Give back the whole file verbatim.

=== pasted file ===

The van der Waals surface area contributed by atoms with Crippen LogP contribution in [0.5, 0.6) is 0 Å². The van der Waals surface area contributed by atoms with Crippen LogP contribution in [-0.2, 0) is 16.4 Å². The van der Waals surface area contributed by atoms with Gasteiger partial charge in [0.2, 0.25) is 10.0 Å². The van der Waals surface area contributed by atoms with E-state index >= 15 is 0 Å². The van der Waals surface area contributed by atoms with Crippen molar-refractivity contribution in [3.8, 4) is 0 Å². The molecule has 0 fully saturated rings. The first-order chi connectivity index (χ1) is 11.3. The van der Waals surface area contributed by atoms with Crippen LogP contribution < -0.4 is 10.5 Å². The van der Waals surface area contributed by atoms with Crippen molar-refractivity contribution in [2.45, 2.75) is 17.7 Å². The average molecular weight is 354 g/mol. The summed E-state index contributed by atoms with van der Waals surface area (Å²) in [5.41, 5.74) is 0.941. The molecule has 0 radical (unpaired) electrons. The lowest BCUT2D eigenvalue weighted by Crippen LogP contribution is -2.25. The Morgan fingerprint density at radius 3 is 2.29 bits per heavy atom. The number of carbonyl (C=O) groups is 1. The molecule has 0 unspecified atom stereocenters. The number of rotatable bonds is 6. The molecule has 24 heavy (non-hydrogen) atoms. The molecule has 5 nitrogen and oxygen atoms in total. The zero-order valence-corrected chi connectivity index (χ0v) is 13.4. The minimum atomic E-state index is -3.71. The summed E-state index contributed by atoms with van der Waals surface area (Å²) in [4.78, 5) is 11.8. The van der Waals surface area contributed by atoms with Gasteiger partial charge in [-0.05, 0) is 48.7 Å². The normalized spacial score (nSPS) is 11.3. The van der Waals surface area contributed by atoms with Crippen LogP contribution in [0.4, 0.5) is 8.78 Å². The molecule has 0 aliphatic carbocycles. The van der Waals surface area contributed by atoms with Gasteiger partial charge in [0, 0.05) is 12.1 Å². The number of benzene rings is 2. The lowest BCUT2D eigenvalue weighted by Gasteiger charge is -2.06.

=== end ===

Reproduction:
The van der Waals surface area contributed by atoms with Crippen LogP contribution in [0.5, 0.6) is 0 Å². The van der Waals surface area contributed by atoms with Crippen LogP contribution in [-0.2, 0) is 16.4 Å². The van der Waals surface area contributed by atoms with Gasteiger partial charge in [0.2, 0.25) is 10.0 Å². The van der Waals surface area contributed by atoms with E-state index >= 15 is 0 Å². The van der Waals surface area contributed by atoms with Crippen molar-refractivity contribution in [3.8, 4) is 0 Å². The molecule has 0 fully saturated rings. The first-order chi connectivity index (χ1) is 11.3. The van der Waals surface area contributed by atoms with Crippen LogP contribution < -0.4 is 10.5 Å². The van der Waals surface area contributed by atoms with Crippen molar-refractivity contribution in [2.45, 2.75) is 17.7 Å². The average molecular weight is 354 g/mol. The summed E-state index contributed by atoms with van der Waals surface area (Å²) in [5.41, 5.74) is 0.941. The molecule has 0 radical (unpaired) electrons. The lowest BCUT2D eigenvalue weighted by Crippen LogP contribution is -2.25. The Morgan fingerprint density at radius 3 is 2.29 bits per heavy atom. The number of carbonyl (C=O) groups is 1. The molecule has 0 unspecified atom stereocenters. The number of rotatable bonds is 6. The molecule has 24 heavy (non-hydrogen) atoms. The molecule has 5 nitrogen and oxygen atoms in total. The zero-order valence-corrected chi connectivity index (χ0v) is 13.4. The minimum atomic E-state index is -3.71. The summed E-state index contributed by atoms with van der Waals surface area (Å²) in [4.78, 5) is 11.8. The van der Waals surface area contributed by atoms with Gasteiger partial charge in [-0.05, 0) is 48.7 Å². The normalized spacial score (nSPS) is 11.3. The van der Waals surface area contributed by atoms with Crippen LogP contribution in [0.4, 0.5) is 8.78 Å². The molecule has 0 aliphatic carbocycles. The van der Waals surface area contributed by atoms with Gasteiger partial charge in [0, 0.05) is 12.1 Å². The number of benzene rings is 2. The lowest BCUT2D eigenvalue weighted by Gasteiger charge is -2.06.